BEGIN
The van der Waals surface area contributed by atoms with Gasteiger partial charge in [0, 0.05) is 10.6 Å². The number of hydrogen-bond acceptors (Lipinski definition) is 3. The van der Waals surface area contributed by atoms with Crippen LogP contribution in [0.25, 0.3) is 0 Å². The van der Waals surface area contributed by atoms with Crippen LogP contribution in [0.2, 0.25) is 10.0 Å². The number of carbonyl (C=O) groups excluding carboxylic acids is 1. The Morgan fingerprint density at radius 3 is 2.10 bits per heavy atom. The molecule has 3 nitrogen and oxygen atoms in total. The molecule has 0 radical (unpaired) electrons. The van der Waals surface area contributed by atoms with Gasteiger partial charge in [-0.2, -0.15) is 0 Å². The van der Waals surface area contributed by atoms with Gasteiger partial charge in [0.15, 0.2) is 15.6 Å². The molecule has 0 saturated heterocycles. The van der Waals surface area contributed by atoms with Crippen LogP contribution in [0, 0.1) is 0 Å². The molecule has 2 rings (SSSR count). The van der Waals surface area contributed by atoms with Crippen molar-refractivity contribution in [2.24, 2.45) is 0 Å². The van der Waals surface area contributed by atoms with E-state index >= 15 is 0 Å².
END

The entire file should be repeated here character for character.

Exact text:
The van der Waals surface area contributed by atoms with Gasteiger partial charge in [0, 0.05) is 10.6 Å². The number of hydrogen-bond acceptors (Lipinski definition) is 3. The van der Waals surface area contributed by atoms with Crippen LogP contribution in [0.25, 0.3) is 0 Å². The van der Waals surface area contributed by atoms with Crippen LogP contribution in [0.2, 0.25) is 10.0 Å². The number of carbonyl (C=O) groups excluding carboxylic acids is 1. The Morgan fingerprint density at radius 3 is 2.10 bits per heavy atom. The molecule has 3 nitrogen and oxygen atoms in total. The molecule has 0 radical (unpaired) electrons. The van der Waals surface area contributed by atoms with Gasteiger partial charge in [-0.2, -0.15) is 0 Å². The van der Waals surface area contributed by atoms with Gasteiger partial charge in [0.15, 0.2) is 15.6 Å². The molecule has 0 saturated heterocycles. The van der Waals surface area contributed by atoms with Crippen LogP contribution in [0, 0.1) is 0 Å². The molecule has 2 rings (SSSR count). The van der Waals surface area contributed by atoms with Crippen molar-refractivity contribution in [2.24, 2.45) is 0 Å². The van der Waals surface area contributed by atoms with E-state index >= 15 is 0 Å².